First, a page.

My most recent previous post from Earnest’s book is here.

-Julie

http://www.unrealnature.com/

 

August 27, 2019

He Has Drawn Our Attention

Filed under: Uncategorized — unrealnature @ 6:12 am

… The critic … asks, Do you see what I see and what I think?

Continuing through The Sociology of Art by Arnold Hauser, translated by Kenneth J. Northcott (1982):

… Criticism often means nothing more than making people aware of and formulating feelings, notions, and ideas which appear fleetingly in the recipient during the artistic experience and remain unarticulated. But critical analysis actually enters its real element only when it begins to correct the superficial, indistinct, and inadequate interpretation of a work.

[line break added] The function of criticism consists here more in the correct interpretation of artistic creations — which penetrates the ideological background and the decisive problems of life — than in the formation of appropriate value judgments on their aesthetic quality. In an age like the present, when the most significant works of art are the most difficult and the most misunderstood, their interpretation is all the more authoritative when informative interpretation embraces proper judgment; the judgment itself on the other hand explains almost nothing of its meaning content.

… The critic points to characteristics of a work which are directly or indirectly perceptible, manifest or latent, and asks, Do you see what I see and what I think? If we see what he means, then he has attained his goal. Without making express judgments he has drawn our attention to the presence of values which have been realized even if they were previously unnoticed, and he has made possible an act of appreciation to which the way was previously blocked.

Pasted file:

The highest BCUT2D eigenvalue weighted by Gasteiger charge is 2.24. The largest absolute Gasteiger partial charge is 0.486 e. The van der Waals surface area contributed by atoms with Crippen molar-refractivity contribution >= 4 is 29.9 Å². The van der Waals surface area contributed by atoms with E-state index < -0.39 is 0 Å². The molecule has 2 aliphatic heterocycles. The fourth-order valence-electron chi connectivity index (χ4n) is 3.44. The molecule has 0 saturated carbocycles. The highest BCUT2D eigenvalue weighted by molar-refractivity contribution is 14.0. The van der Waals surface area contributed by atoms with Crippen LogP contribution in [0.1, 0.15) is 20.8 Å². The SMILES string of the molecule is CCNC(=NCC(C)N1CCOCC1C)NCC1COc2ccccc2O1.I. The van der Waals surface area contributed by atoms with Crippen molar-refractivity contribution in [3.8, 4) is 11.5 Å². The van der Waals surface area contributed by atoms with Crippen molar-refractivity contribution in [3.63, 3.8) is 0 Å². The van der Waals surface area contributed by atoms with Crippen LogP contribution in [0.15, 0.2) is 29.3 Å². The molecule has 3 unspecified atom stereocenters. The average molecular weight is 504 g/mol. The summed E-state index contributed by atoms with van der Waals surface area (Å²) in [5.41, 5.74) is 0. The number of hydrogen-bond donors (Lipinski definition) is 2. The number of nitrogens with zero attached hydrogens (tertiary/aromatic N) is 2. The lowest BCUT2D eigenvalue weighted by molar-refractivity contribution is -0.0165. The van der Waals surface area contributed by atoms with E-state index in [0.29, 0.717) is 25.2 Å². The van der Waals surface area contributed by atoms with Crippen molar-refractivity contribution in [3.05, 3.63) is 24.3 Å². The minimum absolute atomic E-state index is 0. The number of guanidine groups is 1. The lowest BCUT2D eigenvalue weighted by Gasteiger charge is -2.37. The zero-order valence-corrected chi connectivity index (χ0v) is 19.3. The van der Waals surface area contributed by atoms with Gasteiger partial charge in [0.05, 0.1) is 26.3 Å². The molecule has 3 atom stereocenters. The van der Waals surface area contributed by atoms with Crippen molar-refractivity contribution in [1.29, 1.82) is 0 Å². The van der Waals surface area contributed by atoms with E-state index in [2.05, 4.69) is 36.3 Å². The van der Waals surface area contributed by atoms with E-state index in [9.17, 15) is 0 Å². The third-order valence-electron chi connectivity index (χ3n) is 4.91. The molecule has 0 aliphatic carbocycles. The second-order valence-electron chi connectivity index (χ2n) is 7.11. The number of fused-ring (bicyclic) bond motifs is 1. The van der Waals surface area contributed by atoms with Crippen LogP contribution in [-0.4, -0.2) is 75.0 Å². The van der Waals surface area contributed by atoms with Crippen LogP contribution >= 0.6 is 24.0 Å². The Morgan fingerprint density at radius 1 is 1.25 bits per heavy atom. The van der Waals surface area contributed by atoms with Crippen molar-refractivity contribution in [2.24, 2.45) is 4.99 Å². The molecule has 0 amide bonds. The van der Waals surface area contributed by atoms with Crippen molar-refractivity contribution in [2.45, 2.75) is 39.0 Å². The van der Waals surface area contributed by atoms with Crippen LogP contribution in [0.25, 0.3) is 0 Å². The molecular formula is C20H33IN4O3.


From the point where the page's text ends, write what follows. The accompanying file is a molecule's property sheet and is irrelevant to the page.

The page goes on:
[line break added] Yet even the most informative criticism does not master the whole task of reception: it merely points to a meaning to which the reader must find his own way. After it has reminded him that a secret is at hand where there had seemed to be an open, unmistakable formal structure, criticism leaves him alone with the work.

My most recent previous post from Hauser’s book is here.

-Julie

http://www.unrealnature.com/

 

August 26, 2019

Their Needles

Filed under: Uncategorized — unrealnature @ 6:00 am

… I’m still working with it as a single thread out of which emerges a surface, a fabric, a narrative …

This is from ‘Knitting is … ‘ by Sabrina Gschwandtner (2008):

When I’m asked what I do I often reply that I’m an artist who works with film, video and textiles. To me the link between the three is instinctive and implicit — media is a textile — and my work expresses why and how I find that to be true. The model for my career as an artist, curator, writer, editor and publisher is knitting.